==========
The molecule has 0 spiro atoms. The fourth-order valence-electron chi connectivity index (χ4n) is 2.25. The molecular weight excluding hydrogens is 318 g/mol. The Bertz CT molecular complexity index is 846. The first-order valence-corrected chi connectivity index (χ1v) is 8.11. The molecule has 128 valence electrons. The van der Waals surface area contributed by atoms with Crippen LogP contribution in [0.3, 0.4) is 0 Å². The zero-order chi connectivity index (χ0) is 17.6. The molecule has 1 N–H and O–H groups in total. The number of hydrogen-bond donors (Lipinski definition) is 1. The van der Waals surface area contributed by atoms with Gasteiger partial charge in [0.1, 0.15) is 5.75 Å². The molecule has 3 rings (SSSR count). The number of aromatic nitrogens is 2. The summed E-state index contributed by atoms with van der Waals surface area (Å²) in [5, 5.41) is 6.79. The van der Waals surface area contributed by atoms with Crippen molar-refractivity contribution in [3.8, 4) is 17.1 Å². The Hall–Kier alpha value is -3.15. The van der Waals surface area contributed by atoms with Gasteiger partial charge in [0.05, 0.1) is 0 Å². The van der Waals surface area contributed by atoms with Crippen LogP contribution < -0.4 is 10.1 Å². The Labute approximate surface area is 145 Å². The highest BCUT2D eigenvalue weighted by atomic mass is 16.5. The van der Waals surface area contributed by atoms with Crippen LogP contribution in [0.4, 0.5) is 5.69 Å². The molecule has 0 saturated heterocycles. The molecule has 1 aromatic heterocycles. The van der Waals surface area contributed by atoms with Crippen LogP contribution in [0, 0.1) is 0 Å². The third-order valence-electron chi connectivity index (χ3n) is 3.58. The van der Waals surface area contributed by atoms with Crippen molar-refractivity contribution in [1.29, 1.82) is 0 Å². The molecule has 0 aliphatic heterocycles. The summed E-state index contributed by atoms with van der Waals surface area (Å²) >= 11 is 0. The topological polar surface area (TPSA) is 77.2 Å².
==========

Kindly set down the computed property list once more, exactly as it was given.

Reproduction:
The molecule has 0 spiro atoms. The fourth-order valence-electron chi connectivity index (χ4n) is 2.25. The molecular weight excluding hydrogens is 318 g/mol. The Bertz CT molecular complexity index is 846. The first-order valence-corrected chi connectivity index (χ1v) is 8.11. The molecule has 128 valence electrons. The van der Waals surface area contributed by atoms with Crippen LogP contribution in [0.3, 0.4) is 0 Å². The zero-order chi connectivity index (χ0) is 17.6. The molecule has 1 N–H and O–H groups in total. The number of hydrogen-bond donors (Lipinski definition) is 1. The van der Waals surface area contributed by atoms with Gasteiger partial charge in [0.1, 0.15) is 5.75 Å². The molecule has 3 rings (SSSR count). The number of aromatic nitrogens is 2. The summed E-state index contributed by atoms with van der Waals surface area (Å²) in [5, 5.41) is 6.79. The van der Waals surface area contributed by atoms with Crippen molar-refractivity contribution in [3.8, 4) is 17.1 Å². The Hall–Kier alpha value is -3.15. The van der Waals surface area contributed by atoms with Gasteiger partial charge in [0.05, 0.1) is 0 Å². The van der Waals surface area contributed by atoms with Crippen LogP contribution < -0.4 is 10.1 Å². The Labute approximate surface area is 145 Å². The highest BCUT2D eigenvalue weighted by atomic mass is 16.5. The van der Waals surface area contributed by atoms with Crippen LogP contribution in [0.4, 0.5) is 5.69 Å². The molecule has 0 saturated heterocycles. The molecule has 1 aromatic heterocycles. The van der Waals surface area contributed by atoms with Crippen LogP contribution in [0, 0.1) is 0 Å². The third-order valence-electron chi connectivity index (χ3n) is 3.58. The van der Waals surface area contributed by atoms with Crippen molar-refractivity contribution in [1.29, 1.82) is 0 Å². The molecule has 0 aliphatic heterocycles. The summed E-state index contributed by atoms with van der Waals surface area (Å²) >= 11 is 0. The topological polar surface area (TPSA) is 77.2 Å².